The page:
Engineering knowledge is apparent in the range and complexity of Aboriginal-designed houses built from a variety of materials, including stone (Memmott 2007). The fish traps at Brewarrina are one of humankind’s oldest still-standing man-made structures, and are ‘unequivocal evidence of a deep understanding of engineering principles, applied physics, ecology and hydrology’ (Ball 2015, p. 17). While mathematical knowledge is evident in astronomy, agriculture and engineering, it also extended beyond physical applications. For example, intricate kinship systems, developed over thousands of years, are complex arrangements that rely on ‘cyclical, recursive patterns’ which can be found within numbers and other areas of mathematics (Matthews 2005, p. 5).
This handful of examples demonstrates a breadth and longevity of Indigenous knowledge in science, engineering and mathematics. And yet, the response to Pascoe’s book has been widespread astonishment amongst non-Indigenous readers, with the evidence of agricultural societies and of stone engineering techniques sharply inverting their beliefs about pre-colonial Australia. How did this paucity of knowledge regarding Indigenous scientific achievements and the myth that Indigenous people ‘don’t do science’ come about?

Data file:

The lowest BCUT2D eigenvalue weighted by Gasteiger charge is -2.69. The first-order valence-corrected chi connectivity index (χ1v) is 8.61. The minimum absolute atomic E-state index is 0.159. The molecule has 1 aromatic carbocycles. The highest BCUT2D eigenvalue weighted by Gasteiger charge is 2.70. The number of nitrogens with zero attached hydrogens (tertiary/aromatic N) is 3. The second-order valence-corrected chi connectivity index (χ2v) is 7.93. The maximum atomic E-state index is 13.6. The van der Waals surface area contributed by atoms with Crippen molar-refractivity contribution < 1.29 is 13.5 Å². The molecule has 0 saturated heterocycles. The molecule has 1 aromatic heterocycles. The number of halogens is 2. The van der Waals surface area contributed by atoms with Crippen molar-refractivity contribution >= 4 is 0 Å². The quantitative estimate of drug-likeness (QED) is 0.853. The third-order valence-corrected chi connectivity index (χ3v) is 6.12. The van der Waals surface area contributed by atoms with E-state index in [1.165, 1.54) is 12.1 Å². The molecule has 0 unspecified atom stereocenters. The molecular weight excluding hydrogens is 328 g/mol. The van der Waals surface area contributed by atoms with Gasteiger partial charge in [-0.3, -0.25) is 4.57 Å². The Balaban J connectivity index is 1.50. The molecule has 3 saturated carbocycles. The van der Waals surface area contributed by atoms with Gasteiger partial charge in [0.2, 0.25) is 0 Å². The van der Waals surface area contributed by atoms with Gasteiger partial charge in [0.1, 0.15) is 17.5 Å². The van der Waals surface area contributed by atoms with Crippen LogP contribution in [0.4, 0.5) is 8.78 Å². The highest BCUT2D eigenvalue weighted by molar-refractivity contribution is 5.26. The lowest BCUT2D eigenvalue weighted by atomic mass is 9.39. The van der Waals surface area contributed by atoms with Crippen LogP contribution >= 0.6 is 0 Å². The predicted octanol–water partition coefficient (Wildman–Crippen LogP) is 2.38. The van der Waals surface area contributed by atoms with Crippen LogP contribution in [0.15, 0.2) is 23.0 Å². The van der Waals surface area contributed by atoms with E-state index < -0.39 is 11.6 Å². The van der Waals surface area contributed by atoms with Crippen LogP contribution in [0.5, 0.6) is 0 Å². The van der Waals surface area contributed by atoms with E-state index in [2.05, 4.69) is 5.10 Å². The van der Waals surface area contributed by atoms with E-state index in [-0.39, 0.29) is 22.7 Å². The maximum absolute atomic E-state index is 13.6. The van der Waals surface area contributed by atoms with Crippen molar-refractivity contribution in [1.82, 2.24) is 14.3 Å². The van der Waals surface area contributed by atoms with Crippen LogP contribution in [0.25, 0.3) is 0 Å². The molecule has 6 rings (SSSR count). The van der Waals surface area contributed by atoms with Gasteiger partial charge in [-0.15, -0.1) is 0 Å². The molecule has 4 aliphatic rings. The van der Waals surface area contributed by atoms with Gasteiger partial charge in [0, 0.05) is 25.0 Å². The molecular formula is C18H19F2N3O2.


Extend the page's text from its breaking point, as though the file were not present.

A deficit view of Indigenous science
Eurocentric perspectives have dominated scientific discourse in Australia since colonisation, determining whose knowledge is legitimate. The innate superiority with which Europeans and the British came to see themselves emerged during the Enlightenment (Smith 1999, p. 58), the period of European history known as the ‘Age of Reason’ for its emphasis on the scientific method. The development of modern science is often used to indicate how progressive, rational and civilised the West is in contrast with the primitive ‘rest’ (Harding 1993, p. 7).
Imperialism was also borne out of economic, industrial and military dominance, and came to be interpreted as the difference between the ‘savage’ and ‘civilised man’ (Hollinsworth 2006, p. 30; Pascoe 2018, p. 3). This was the prism through which the British approached first contact. Ironically, prejudicially framing Indigenous Australians as ‘savages’ and ‘primitives’ overwhelmed the capacity of Anglo-Europeans to apply proper scientific methods; for instance, Nakata (1998) provides detailed examples of questionable scientific practices and inference in the 1898 Cambridge Anthropological Expedition to the Torres Strait.
A view prevalent until the early 1900s was that biological differences placed different groups of people (‘races’) on a single path of evolutionary development, from primitive to advanced (Hollinsworth 2006, p. 37). A similar construct held (and arguably still broadly holds) for scientific and technological achievement, that is, a single line of progress exists from the most primitive societies to the most advanced. It was thought that every culture would eventually reach the same milestones. Conversely, if a culture does not achieve a milestone, the implication is that it is inferior. That there were no wheels in Australia until Europeans arrived was used to conclude that Indigenous cultures were technologically simplistic (Pearcey 1998).